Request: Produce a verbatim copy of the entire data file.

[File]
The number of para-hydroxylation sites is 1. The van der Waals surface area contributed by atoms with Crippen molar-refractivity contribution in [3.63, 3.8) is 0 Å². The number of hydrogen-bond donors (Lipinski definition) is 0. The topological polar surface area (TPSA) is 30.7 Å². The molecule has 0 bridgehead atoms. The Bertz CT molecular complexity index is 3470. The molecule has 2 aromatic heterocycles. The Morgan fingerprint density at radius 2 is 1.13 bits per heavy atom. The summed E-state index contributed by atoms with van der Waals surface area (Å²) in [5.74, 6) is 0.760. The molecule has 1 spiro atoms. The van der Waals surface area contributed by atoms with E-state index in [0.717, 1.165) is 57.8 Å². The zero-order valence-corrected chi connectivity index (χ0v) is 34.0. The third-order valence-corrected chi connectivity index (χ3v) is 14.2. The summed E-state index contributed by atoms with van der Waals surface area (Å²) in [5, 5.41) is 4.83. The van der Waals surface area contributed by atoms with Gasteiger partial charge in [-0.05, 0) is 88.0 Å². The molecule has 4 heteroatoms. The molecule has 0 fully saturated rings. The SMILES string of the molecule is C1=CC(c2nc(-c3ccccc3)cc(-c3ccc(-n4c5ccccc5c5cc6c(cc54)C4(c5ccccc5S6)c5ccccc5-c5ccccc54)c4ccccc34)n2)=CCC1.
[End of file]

The number of para-hydroxylation sites is 1. The van der Waals surface area contributed by atoms with Crippen molar-refractivity contribution in [3.63, 3.8) is 0 Å². The number of hydrogen-bond donors (Lipinski definition) is 0. The topological polar surface area (TPSA) is 30.7 Å². The molecule has 0 bridgehead atoms. The Bertz CT molecular complexity index is 3470. The molecule has 2 aromatic heterocycles. The Morgan fingerprint density at radius 2 is 1.13 bits per heavy atom. The summed E-state index contributed by atoms with van der Waals surface area (Å²) in [5.74, 6) is 0.760. The molecule has 1 spiro atoms. The van der Waals surface area contributed by atoms with E-state index in [0.717, 1.165) is 57.8 Å². The zero-order valence-corrected chi connectivity index (χ0v) is 34.0. The third-order valence-corrected chi connectivity index (χ3v) is 14.2. The summed E-state index contributed by atoms with van der Waals surface area (Å²) in [5, 5.41) is 4.83. The van der Waals surface area contributed by atoms with Gasteiger partial charge in [-0.05, 0) is 88.0 Å². The molecule has 4 heteroatoms. The molecule has 0 fully saturated rings. The SMILES string of the molecule is C1=CC(c2nc(-c3ccccc3)cc(-c3ccc(-n4c5ccccc5c5cc6c(cc54)C4(c5ccccc5S6)c5ccccc5-c5ccccc54)c4ccccc34)n2)=CCC1.